The present invention also has the advantage of relative ease of construction. There is very little welding required, especially for the embodiment of
The heat exchanger of the present invention also can be easily coated with a catalyst. As explained above, the catalyst coating can be applied to the flat sheet of foil, even before it is corrugated. It is therefore very easy to do the coating, and it is easy to provide a first coating on one side and a different coating on the other side. When the foil has been folded, and the exchanger completed, all of the desired internal surfaces are fully coated. By contrast, it is very difficult to coat all interior surfaces of a completed conventional heat exchanger. Thus, the present invention is especially advantageous in making heat exchangers where any catalyst coating is required.
The heat exchanger of the present invention is especially useful in steam reforming applications, in which heat is needed to drive a catalytic process. It is also useful in other fuel reforming applications, such as catalytic partial oxidation, where heat must be removed from the catalytic reaction. It is also useful in various catalytic combustion processes, as it is possible to perform controlled-temperature combustion on one side of the foil, even if the reaction is highly exothermic, by regulating air flow on the other side of the foil.
The present invention can also be used as a generator of hot air (or of some other hot gas), by combusting a fuel on one side of the foil, and transferring the heat produced to air or other gas flowing on the other side. Thus, the invention could be used in a home furnace.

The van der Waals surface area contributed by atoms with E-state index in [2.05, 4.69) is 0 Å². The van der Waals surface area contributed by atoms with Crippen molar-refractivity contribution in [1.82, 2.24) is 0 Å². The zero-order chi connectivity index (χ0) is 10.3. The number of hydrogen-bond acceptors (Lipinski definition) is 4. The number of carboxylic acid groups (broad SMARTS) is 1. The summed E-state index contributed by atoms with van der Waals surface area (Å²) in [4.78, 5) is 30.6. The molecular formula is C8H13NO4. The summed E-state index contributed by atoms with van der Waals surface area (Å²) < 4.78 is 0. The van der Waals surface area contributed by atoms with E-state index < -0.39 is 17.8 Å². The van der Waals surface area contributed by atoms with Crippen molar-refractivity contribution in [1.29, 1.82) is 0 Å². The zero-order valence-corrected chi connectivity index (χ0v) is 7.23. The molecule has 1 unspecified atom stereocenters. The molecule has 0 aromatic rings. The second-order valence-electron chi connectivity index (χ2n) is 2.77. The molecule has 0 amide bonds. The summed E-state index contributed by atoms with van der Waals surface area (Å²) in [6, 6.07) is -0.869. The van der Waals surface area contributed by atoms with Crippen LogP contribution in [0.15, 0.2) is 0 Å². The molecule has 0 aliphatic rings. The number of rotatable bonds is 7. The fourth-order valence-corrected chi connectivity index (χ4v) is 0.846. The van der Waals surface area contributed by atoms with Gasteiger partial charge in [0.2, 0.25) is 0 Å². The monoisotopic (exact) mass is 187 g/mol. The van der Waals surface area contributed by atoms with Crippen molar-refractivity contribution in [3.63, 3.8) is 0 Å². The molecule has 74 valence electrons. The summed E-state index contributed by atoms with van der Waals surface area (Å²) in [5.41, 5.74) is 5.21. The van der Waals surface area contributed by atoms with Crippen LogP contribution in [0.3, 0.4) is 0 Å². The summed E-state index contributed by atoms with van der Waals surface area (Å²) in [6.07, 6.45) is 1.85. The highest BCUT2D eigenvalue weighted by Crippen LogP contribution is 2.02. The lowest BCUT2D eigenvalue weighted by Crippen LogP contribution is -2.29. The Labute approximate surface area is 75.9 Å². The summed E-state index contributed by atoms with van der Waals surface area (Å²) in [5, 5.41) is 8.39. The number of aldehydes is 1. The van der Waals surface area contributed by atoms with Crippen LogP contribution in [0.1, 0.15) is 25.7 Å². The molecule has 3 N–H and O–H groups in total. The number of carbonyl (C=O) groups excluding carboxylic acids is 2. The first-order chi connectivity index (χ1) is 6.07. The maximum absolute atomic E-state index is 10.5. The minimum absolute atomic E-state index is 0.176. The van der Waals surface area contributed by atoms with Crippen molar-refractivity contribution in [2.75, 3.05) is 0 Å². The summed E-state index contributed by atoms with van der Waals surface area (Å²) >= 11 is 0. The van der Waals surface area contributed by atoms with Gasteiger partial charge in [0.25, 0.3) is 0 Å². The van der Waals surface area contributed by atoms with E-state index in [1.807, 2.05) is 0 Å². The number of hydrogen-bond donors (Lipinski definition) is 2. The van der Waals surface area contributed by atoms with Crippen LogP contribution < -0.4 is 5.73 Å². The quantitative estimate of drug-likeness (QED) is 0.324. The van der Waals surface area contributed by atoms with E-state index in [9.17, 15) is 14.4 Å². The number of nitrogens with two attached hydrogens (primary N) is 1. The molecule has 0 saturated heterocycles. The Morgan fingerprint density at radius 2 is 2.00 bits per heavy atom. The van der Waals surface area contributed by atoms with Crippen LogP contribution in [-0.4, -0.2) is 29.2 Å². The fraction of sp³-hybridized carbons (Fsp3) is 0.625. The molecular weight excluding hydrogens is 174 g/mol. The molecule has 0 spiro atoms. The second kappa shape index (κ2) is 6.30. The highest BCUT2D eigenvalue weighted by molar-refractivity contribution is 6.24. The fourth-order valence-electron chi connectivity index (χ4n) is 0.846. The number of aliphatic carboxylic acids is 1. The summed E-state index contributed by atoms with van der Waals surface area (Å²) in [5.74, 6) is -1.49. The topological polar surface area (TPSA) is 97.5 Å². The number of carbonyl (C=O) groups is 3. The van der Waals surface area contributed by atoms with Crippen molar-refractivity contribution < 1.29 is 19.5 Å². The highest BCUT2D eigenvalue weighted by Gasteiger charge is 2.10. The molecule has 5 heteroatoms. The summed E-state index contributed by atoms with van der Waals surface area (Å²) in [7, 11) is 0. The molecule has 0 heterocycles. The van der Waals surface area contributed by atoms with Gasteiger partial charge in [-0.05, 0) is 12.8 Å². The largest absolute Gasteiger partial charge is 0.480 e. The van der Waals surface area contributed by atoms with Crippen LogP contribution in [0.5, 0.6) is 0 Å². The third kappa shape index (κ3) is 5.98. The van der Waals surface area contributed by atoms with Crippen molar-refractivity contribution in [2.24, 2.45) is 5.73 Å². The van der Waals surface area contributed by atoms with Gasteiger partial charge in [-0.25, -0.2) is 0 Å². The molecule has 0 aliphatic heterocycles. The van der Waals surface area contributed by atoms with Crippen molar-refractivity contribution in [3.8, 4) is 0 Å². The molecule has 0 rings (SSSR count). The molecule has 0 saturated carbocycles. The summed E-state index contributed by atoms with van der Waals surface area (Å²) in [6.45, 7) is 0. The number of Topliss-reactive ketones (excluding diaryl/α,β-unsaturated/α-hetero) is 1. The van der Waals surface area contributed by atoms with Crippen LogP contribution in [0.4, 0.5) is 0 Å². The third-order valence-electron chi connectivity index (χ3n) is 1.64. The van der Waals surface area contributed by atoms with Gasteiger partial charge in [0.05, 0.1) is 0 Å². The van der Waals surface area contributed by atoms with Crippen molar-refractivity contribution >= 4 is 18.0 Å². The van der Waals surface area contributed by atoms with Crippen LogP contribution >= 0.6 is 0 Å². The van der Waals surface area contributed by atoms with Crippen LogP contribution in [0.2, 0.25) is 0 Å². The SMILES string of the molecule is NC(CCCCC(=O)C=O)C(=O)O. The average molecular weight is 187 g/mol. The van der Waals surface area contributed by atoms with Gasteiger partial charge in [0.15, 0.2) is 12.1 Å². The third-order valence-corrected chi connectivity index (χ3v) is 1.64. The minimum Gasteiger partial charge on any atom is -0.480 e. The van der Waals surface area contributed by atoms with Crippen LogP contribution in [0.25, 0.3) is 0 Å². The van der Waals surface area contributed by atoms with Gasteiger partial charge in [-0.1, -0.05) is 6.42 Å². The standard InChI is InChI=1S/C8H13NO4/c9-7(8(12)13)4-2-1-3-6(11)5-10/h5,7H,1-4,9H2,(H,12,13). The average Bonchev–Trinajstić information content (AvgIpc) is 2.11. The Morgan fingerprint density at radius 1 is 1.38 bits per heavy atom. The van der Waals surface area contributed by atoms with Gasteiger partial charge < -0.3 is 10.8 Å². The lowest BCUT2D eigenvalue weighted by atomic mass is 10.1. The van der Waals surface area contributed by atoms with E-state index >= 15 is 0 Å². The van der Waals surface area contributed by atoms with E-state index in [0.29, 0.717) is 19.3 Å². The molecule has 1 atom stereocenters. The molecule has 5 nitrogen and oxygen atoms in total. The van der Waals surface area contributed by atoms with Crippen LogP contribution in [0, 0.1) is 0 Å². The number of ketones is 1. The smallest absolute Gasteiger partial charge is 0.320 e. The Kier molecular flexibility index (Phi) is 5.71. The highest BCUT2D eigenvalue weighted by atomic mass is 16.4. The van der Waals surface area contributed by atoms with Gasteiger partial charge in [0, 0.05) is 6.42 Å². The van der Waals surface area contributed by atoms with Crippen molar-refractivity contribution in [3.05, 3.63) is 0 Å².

It may also be possible to use the present invention as an air conditioner. If an endothermic catalytic process is operated on one side, heat can be withdrawn from air or gas flowing on the other side, thereby cooling the latter stream.
The invention can be modified in ways that will be apparent to the reader skilled in the art. Such modifications should be considered within the spirit and scope of the following claims.
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|International Classification||C01B3/38, H01M8/02, F28D9/00, H01M8/06, F28F3/04, B01J19/24|
|Cooperative Classification||C01B2203/1035, B01J2219/00155, C01B2203/0811, C01B2203/0844, B01J19/249, C01B2203/0233, H01M8/0612, C01B2203/0883, B01J2219/2485, Y02E60/50, F28D9/0025, C01B2203/0261, B01J2219/2479, C01B3/384, C01B2203/00, B01J2219/2459, F28F3/046, H01M8/04074, B01J2219/2453, B01J2219/2465, C01B2203/0833, B01J2219/2496|
|European Classification||H01M8/04B14B, B01J19/24R4, F28F3/04B4, C01B3/38B, F28D9/00E|
|Jul 7, 2003||AS||Assignment|
|Dec 22, 2008||FPAY||Fee payment|
Year of fee payment: 4
|Dec 18, 2012||FPAY||Fee payment|
Year of fee payment: 8
|Sep 10, 2014||AS||Assignment|
Owner name: JOHNSON MATTHEY PUBLIC LIMITED COMPANY, UNITED KIN
Free format text: ASSIGNMENT OF ASSIGNORS INTEREST;ASSIGNOR:CATACEL CORP;REEL/FRAME:033710/0464
Effective date: 20140827
|Oct 24, 2014||AS||Assignment|
Owner name: JOHNSON MATTHEY PUBLIC LIMITED COMPANY, UNITED KIN
Free format text: CORRECTIVE ASSIGNMENT TO CORRECT THE INCORRECT APPLICATION NO. 11/255,711 PREVIOUSLY RECORDED AT REEL: 033710 FRAME: 0464. ASSIGNOR(S) HEREBY CONFIRMS THE ASSIGNMENT;ASSIGNOR:CATACEL CORP.;REEL/FRAME:034083/0026
Effective date: 20140827